Birmingham AL Collaborative Divorce Law Blog

Monday, January 30, 2017

Strings Attached: Financial Abuse Defined

Four Strategies to Put Into Action

Although it often goes undetected, over one in 12 Americans experiences financial abuse.[1] It is often tied to cases of domestic violence, but can also occur in situations in which there is no other violence or abusive conduct. According to the National Network to End Domestic Violence, “financial abuse, while less commonly understood, is one of the most powerful methods of keeping a survivor trapped in an abusive relationship and deeply diminishes her ability to stay safe after leaving an abusive relationship.” [2]

With no resources in his or her own name to rely upon, the victim may feel helpless to take any action. Seven out of eight women who leave an abusive relationship will go back because of financial abuse.[3]

Although those with less education and job skills may more often become victims, financial abuse affects individuals across all socio-economic groups. A spouse who holds all the assets in his or her name, refuses to provide access to joint accounts or keeps close tabs on all outgoing funds may be committing financial abuse.

Taking Action

According to a 2014 study commissioned by the Allstate Foundation, one in five Americans knew of someone who had been a victim of financial abuse.[4] So what can you do if you or someone you know is in this type of relationship? Here are four ways to find relief.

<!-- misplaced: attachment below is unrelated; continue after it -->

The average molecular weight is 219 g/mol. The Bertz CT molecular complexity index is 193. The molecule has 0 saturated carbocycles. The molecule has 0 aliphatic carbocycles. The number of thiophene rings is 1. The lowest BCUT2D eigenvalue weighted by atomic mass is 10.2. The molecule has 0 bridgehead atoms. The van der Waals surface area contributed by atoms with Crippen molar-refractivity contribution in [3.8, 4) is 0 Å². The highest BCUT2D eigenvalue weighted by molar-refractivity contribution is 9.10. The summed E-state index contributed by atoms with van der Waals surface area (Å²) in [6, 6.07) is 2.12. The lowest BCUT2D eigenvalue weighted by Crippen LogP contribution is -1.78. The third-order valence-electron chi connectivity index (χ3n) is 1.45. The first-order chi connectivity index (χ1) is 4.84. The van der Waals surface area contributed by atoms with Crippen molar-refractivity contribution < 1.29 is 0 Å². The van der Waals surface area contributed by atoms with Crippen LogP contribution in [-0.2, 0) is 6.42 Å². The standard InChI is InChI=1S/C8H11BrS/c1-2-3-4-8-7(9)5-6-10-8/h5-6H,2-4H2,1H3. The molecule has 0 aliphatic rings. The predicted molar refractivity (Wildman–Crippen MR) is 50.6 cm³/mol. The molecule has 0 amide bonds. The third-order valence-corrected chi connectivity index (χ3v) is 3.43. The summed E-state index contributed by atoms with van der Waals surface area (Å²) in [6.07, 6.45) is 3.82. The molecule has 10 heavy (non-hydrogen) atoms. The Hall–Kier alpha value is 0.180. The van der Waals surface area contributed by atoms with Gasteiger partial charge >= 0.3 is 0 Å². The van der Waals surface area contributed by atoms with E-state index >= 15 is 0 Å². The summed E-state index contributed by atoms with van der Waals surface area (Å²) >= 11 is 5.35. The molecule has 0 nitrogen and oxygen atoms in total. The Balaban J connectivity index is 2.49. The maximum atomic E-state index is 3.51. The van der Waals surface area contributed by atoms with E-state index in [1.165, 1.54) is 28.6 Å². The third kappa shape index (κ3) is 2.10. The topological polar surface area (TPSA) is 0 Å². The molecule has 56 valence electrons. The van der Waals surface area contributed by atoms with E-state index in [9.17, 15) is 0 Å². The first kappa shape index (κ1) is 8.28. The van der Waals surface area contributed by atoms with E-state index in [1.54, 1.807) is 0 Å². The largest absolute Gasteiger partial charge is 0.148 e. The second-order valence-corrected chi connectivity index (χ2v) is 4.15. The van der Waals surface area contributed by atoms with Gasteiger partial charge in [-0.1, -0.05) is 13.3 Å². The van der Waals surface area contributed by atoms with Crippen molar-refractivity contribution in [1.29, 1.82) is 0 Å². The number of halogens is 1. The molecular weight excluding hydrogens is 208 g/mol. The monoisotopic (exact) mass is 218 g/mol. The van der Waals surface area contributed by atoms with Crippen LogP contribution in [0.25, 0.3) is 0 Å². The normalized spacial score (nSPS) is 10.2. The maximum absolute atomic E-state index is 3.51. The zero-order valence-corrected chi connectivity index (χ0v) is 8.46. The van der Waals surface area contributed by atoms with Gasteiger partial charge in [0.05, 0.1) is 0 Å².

1. Get immediate help. Professional resources are available for those who are specifically experiencing financial abuse. These include:,,, or the National Domestic Violence Hotline (1-800-799-7233). These clearinghouses can connect you with a variety of resources, including financial education, housing, counseling, legal aide and more.
  2. Repair the damage. In less severe cases, couples counseling or mediation may be a way to begin to repair the damage and develop new and healthy ways of managing your family’s finances.
  3. Learn your rights. Learning one’s legal marital rights will help you ascertain options. An honest discussion with a skilled family law attorney can clarify whether financial abuse is occurring, what one can do to find relief and — if necessary — the steps to take to separate or divorce.
  4. Create an exit plan. Even after separation or divorce, it may take time to reconcile the effects of financial abuse.  Developing an action plan is often the initial step to financial freedom. For example, the victim may need to go back to school to gain a degree in order to support her family, or a credit history may need to be established before he can buy a home. Your attorney can help you sort out your options and apprise you of your legal recourse.

Becoming financial independent may not happen over night, but with resources and proper guidance, you can go from powerless to empowered.

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